The Cordoba Foundation is concerned that the fascist British National Party (BNP) stands a real chance of having candidates elected to take part in running London. “The presence of open racists and Islamophobes in the government of our city would generate a climate of fear, suspicion and division between communities”, said Anas Altikriti, Chief Executive of The Cordoba Foundation.
“We are encouraging all Londoners to come out and vote, for competent, just and principled candidates. It is important those who aspire to run London have some track of supporting social-cohesion and positive engagement as opposed to espousing for a clash,” added Altikriti.
The Cordoba Foundation urges everyone to stop the BNP from gaining seats in the London Assembly by turning out in big numbers to vote on May 1st.
The Cordoba Foundation (TCF) held its official launch yesterday, exactly one year on fro the tragic London bombings, at the illustrious Islam Expo event at Londesborough Room in Alexandra Palace – London.
Attended by a distinguished line-up of experts and scholars, including Professor Tariq Ramadan, Professor John Esposito, Dr Unaiza Malik from the Muslim Council of Britain and former Iraq hostage and Christian peace-maker, Dr. Norman Kember, the launch sent out a strong and uniform message of promoting dialogue and understanding between cultures, societies and thoughts.
Welcoming a very diverse audience consisting of experts, academics, scholars, the press and faith leaders, the founder and Chief Executive of The Cordoba Foundation, Anas Altikriti explained the rationale in choosing the name ‘Cordoba’ and why “we should learn from the rich history of Cordoba in Spain where communities of diverse religious and ideological backgrounds lived in harmony.”
He stressed that “the civilisation that emerged from Cordoba, is not unique in itself, but is also a beacon of hope for all of us today; hence the launch of The Cordoba Foundation.”
Dr Norman Kember gave a poignant presentation about his experience in captivity in Iraq and the lessons learned from it; he stressed “the need for nonviolent methods in conflict resolution.” He also expressed his heartfelt gratitude to the Muslim community for the overwhelming support rendered towards him for his release from captivity and thanked the organisers of the launch, saying ‘I am delighted to be amongst this esteemed audience today.”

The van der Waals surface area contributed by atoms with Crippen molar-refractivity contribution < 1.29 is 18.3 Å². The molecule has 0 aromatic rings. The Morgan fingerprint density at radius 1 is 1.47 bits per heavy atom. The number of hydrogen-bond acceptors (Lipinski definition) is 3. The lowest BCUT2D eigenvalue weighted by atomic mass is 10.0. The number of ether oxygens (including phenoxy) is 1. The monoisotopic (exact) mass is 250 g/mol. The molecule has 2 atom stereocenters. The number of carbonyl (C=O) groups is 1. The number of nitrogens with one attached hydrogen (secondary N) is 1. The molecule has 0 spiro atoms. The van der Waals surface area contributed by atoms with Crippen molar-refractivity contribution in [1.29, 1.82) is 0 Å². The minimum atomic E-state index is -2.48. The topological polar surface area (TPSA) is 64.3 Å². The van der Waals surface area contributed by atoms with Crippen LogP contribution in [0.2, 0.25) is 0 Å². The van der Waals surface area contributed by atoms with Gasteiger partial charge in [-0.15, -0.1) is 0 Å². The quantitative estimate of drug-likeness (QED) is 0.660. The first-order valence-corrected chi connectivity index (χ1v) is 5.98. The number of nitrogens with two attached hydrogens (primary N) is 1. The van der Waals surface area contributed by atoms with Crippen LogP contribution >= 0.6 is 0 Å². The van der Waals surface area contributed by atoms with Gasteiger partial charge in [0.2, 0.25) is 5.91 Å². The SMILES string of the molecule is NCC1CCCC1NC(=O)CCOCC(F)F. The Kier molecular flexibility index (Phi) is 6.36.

Professors Tariq Ramadan and Jon Esposito reinforced the need to dialogue and promote understanding. They both talked about the historical roots of dialogue in Britain (and Europe) and the myth of the clash of civilisations, both emphasizing the need to avoid the dialectic of ‘us and them’, which was the cause of conflicts and tensions between communities.
The Cordoba Foundation (TCF) will hold its official launch on the 7th of July 2006, exactly one year on from the tragic London bombings, at the illustrious IslamExpo event at Alexandra Palace in London.
With the objectives of promoting the process of dialogue, providing unique insights of potential interaction and exchange between cultures, ideologies and intellects as well as training a new crop of specialists in the various fields of concern, TCF hopes to work hand-in-hand with other organisations and centres to promote better appreciation and understanding of ‘the other’.
A distinguished line-up of experts will be speaking or attending the launch, including Professor Tariq Ramadan, Professor John Esposito, and former Iraq hostage and Christian peace-maker, Dr. Norman Kember.
Explaining the objectives of TCF, Mr. Anas Altikriti, Chief Executive and founder said: “in light of recent events, some have pushed the argument of the impossibility of a peaceful and constructive co-existence between the West and the Muslim World. However, not so long-ago, we experienced what was arguably one of the most splendid examples of unprecedented human advancement where communities of diverse religions, ideas and cultures not only co-existed, but also excelled in all walks of life. The civilisation which emerged from Cordoba, is not unique in itself, but is also a beacon of hope for all of us in these
difficult and trying times”.